> For each computer, I chose a unique IP but I then had the following
    > problem : under XP, if I choose a static IP, I also need to fix the DNS
    > addresses.
    >
    > My problem is my provider updates the DNS addresses several time a day
    > so I need them to be updated automatically or I will sometimes lose the
    > name resolution.

    You know this for a fact? I myself don't have this problem with the ISP
    in using static IP on the router. However, I am not sure about it because
    the DNS IP(s) never change. However, you gave valid static DNS IP(s) that
    belong to servers on the NIC setup and I don't see why the machines
    couldn't continue to use those static DNS IP(s) to do name resolution to
    IP while the router obtained different DNS IP(s). I am not for sure but
    may be that will only come into play with the dynamic DNS IP(s) for the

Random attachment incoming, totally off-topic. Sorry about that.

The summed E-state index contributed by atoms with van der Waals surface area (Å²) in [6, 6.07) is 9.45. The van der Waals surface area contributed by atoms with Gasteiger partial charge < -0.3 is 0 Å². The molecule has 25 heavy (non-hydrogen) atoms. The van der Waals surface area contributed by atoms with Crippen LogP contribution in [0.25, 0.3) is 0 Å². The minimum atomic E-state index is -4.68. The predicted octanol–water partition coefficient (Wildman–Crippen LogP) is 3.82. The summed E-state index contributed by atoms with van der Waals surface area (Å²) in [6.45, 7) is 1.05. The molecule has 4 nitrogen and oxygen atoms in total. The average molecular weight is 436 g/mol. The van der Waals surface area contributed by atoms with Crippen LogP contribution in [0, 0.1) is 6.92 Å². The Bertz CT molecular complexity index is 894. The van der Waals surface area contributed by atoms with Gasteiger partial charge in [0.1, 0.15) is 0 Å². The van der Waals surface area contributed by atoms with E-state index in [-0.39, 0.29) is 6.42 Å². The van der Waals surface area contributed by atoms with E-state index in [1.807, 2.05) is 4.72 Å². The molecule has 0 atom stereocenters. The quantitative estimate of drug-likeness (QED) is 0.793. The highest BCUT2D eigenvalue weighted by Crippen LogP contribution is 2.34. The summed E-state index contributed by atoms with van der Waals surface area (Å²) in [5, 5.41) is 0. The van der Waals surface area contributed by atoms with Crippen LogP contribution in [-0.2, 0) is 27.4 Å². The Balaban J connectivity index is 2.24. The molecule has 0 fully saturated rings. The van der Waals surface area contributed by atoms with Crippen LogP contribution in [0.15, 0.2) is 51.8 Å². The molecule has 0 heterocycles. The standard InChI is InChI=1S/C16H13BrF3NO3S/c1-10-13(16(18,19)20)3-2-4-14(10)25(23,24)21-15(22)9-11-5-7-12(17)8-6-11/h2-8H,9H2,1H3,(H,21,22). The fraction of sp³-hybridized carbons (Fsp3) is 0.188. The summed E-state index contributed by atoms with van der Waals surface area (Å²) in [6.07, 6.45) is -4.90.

DHCP server on the router in using its DHCP features to assign IP(s).
    Again, I am not sure about it.

    > So, the XP static IP option will not work for me !
    >
    >
    > Is there a way to fix the address on the router using a table which
    > would associate the IP with the computer's MAC address (so the router
    > DHCP will always give the same IP to a given computer) ?
    >

    It's called the DHCP table. Once a table entry has been added to it
    associating the MAC of the NIC to the DHCP IP assigned by the DHCP server
    on the router, the router will issues the same DHCP IP to the NIC. On a
    small LAN, the machines will get the same DHCP IP(s) assigned to the NIC
    (s) and you could consider it to be static for what it's worth. Of
    course, one could delete an entry out of the DHCP table and add more
    computers and possibly get different IP for the machine that had the
    entry deleted, because of the new machines being added. It's kind of like
    a first come first served kind of thing.

    Duane :)
  6. Archived from groups: alt.internet.wireless (More info?)

    Jeff Liebermann <jeffl@comix.santa-cruz.ca.us> wrote in
    news:tu6pg1lmdmack9r7ibcvtkdjgtahsl48t7@4ax.com:

    > On 24 Aug 2005 08:34:41 -0700, for.fun@laposte.net wrote:
    >
    >>I am using a WRT54GS router connected to XP SP2 computers.
    >>
    >>I would like all my computers have a static IP.
    >>For each computer, I chose a unique IP but I then had the following